Many animals, ranging from the rat to the puffer fish, have had their genome sequenced, and now humankind's closest living relative, the chimpanzee, has joined the group. The publication of a draft sequence of this primate's genome today in the journal Nature provides the most detailed look yet at the similarities, and differences, between humans and chimps.

Previous studies comparing DNA between the two analyzed randomly selected regions of the genetic codes that comprised around 500 base pairs each. The Chimpanzee Sequencing and Analysis Consortium, made up of 67 scientists from around the world, set out to catalogue the chimp's entire genome, which contains some three billion base pairs. The researchers studied the DNA of Clint, a male chimp that lived at the Yerkes National Primate Research Center in Atlanta, Ga., until he passed away at the age of 24. Using the shotgun sequencing approach, they mapped 94 percent of the genome with a high degree of certainty, covering some parts of the sequence three or four times.

The scientists compared the chimp genome to the human one, focusing on points at which the two differ. When considering substitutions of one base pair for another, the results indicate that about 1.2 percent of the genomes are different, which agrees with past estimations that chimps and humans share upwards of 98.5 percent of their DNA. But when the investigators considered duplications and rearrangements of larger sections of the genetic code as well, they found an additional 2.7 percent difference between the two genetic blueprints. "Over the new few years, such a comparison will allow us to learn more about how our own genome has evolved and gain a better understanding as to why we get cancers and other diseases that chimpanzees very rarely suffer," explains Richard K. Wilson of Washington University, a co-author on one of the papers.

Humans are believed to have diverged from chimps between roughly six million and seven million years ago. By studying the chimp genome, scientists hope to better understand our own biology and what sets humans apart. "As more is learned about other functional elements of the genome, we anticipate that other important differences outside of the protein-coding genes will emerge," remarks co-author LaDeana W. Hillier, also at Washington University. So far, the team has identified six regions of the human genome that suggest they underwent mutations so advantageous that it took just a few hundred generations for them to become entrenched in the entire population.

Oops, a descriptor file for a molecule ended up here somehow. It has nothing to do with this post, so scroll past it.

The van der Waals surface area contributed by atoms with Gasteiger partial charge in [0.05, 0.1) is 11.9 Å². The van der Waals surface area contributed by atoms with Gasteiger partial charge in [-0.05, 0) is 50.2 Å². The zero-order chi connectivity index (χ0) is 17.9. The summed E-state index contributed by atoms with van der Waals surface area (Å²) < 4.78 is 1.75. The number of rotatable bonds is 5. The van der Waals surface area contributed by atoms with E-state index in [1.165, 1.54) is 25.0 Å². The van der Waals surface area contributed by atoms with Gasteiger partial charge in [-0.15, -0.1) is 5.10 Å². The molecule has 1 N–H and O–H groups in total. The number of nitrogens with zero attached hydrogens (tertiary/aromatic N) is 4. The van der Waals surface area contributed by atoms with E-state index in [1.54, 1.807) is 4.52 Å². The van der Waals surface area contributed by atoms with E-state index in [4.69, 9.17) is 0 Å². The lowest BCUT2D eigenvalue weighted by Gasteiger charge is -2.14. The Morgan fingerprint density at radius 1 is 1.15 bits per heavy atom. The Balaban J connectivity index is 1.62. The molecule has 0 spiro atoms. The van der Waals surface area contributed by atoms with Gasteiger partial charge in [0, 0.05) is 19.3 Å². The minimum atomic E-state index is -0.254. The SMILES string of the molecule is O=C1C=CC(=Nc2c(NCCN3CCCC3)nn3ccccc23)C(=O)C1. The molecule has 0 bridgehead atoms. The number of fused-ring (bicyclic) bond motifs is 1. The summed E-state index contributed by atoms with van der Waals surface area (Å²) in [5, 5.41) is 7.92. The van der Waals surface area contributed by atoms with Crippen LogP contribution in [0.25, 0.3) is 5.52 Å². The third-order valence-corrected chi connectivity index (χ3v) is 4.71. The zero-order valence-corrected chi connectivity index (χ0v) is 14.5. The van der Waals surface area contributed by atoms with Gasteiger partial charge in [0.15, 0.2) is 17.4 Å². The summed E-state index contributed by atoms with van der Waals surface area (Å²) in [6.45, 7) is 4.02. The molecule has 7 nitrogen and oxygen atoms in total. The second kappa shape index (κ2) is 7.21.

In the same issue of Nature, researchers report having found the first chimpanzee fossils. The remains are scant--just three teeth--but they have led to an intriguing revelation about our closest living relative. Today's chimps are confined to the woodlands of west and central Africa. Most hominid fossils, on the other hand, have turned up in the semiarid East African Rift Valley. Some scholars thus posited that ancient chimps and humans probably did not overlap geographically, and in fact might have diverged from their common ancestor when East Africa began to dry out, with chimps heading for the lusher areas and hominids taking over the grasslands to the east. Indeed, once ancestral human and chimp populations separated, so one hypothesis goes, the Great Rift Valley itself might have barred chimps from moving into East Africa.

The new discovery, made by Nina G. Jablonski of the California Academy of Sciences and Sally McBrearty of the University of Connecticut, refutes that idea, showing that chimps lived alongside an extinct species of Homo in Kenya roughly half a million years ago. Judging from the remains of hippos, crocodiles, catfish and other bones found at the site, the two appear to have inhabited a wet, wooded area surrounding a lake. The chimpanzee's preference for wooded environs may explain the paucity of fossils belonging to these creatures: bones do not preserve well in wet habitats. That said, now that fossil chimps have been identified in this region, more may be recognized, the authors conclude. Indeed, it is possible that humans have shared the landscape with their closest living relative ever since they started down separate evolutionary paths.